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WE ALL NEED TO GET MOVING Sources Dr. Mark Tremblay – Childhood Physical Activity: Important initiatives, insights and issues Heart and Stroke Foundation:

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Presentation on theme: "WE ALL NEED TO GET MOVING Sources Dr. Mark Tremblay – Childhood Physical Activity: Important initiatives, insights and issues Heart and Stroke Foundation:"— Presentation transcript:

1 WE ALL NEED TO GET MOVING Sources Dr. Mark Tremblay – Childhood Physical Activity: Important initiatives, insights and issues Heart and Stroke Foundation: International Conference on Physical Activity and Obesity in Children Caitlin Mason, Presenter

2 for the ordinary Canadian child … physical fitness … seems to be a decreasing function of age from the time we put him behind a desk in our schools. Bailey, 1974

3 Some Statistics From 1979 to 2009, the obesity rate tripled from 3%-9% 28% of Ontarios children are either overweight or obese-3 decades ago, it was 12% Using BMI as an indicator, 60% of Canadian adults are overweight or obese 91% of children are not meeting the guidelines which recommend 90 minutes of moderate-vigorous activity ( steps)

4 A Cause for Concern... 63% of youngsters not active enough for optimal growth and development A decline in activity with age and gender Girls are less involved in intense physical activity Physical Activity Monitor CFLRI, 1999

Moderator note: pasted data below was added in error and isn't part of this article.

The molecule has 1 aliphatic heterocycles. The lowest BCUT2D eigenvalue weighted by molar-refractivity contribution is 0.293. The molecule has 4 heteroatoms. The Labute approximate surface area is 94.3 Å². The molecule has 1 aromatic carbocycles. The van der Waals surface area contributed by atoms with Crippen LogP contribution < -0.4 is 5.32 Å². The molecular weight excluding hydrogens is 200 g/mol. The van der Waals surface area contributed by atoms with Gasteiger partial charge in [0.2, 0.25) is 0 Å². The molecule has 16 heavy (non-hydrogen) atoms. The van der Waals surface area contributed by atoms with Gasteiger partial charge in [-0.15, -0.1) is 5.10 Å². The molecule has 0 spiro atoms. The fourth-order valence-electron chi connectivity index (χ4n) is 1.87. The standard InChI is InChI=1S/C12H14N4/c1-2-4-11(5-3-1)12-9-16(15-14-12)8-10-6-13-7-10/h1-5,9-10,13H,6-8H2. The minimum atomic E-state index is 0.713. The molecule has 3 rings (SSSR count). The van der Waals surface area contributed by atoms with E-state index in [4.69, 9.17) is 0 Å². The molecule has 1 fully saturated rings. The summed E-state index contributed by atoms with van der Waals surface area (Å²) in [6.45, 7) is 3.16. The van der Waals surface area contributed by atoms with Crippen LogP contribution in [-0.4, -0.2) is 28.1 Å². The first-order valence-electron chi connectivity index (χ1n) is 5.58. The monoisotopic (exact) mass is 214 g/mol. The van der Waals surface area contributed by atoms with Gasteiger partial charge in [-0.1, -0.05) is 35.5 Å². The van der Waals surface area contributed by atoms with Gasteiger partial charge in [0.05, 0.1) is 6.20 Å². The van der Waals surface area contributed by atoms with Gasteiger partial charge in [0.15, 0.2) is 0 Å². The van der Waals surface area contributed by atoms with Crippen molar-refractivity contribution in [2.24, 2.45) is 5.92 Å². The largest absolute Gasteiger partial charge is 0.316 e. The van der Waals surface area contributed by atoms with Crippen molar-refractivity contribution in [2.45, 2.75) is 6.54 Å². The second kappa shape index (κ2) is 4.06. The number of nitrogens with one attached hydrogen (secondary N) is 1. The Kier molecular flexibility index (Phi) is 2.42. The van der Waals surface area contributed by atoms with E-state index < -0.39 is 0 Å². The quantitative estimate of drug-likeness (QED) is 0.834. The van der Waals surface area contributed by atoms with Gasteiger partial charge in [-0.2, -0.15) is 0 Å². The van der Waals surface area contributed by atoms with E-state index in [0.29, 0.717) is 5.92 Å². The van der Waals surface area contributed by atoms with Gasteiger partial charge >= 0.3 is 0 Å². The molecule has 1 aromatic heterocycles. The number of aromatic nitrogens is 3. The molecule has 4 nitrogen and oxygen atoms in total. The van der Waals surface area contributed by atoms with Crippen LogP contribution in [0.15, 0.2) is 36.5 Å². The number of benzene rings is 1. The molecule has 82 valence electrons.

5 40% of Canadian children have one major risk factor for CVD: a sedentary lifestyle a sedentary lifestyle

6 Unless effective interventions to reduce obesity are developed, the steady rise in life expectancy observed in the modern era may soon come to an end and the youth of today may live shorter lives than their parents. N Engl J Med 2005 Mar;352(11):

7 Some statistics Even though we, as a society are eating less, we are getting fatter. There is a disconnect here. Why? We have poorer eating habits Our physical activity is decreasing and our rates of diabetes and high blood pressure is increasing

8 A New Evolutionary Development ? Our genes have not changed in the last generation but our society has last generation but our society has

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11 For the majority in our society, a sedentary lifestyle and increasing obesity constitute a major health risk…and will be the source of an almost incalculable burden on our health and social systems in the future.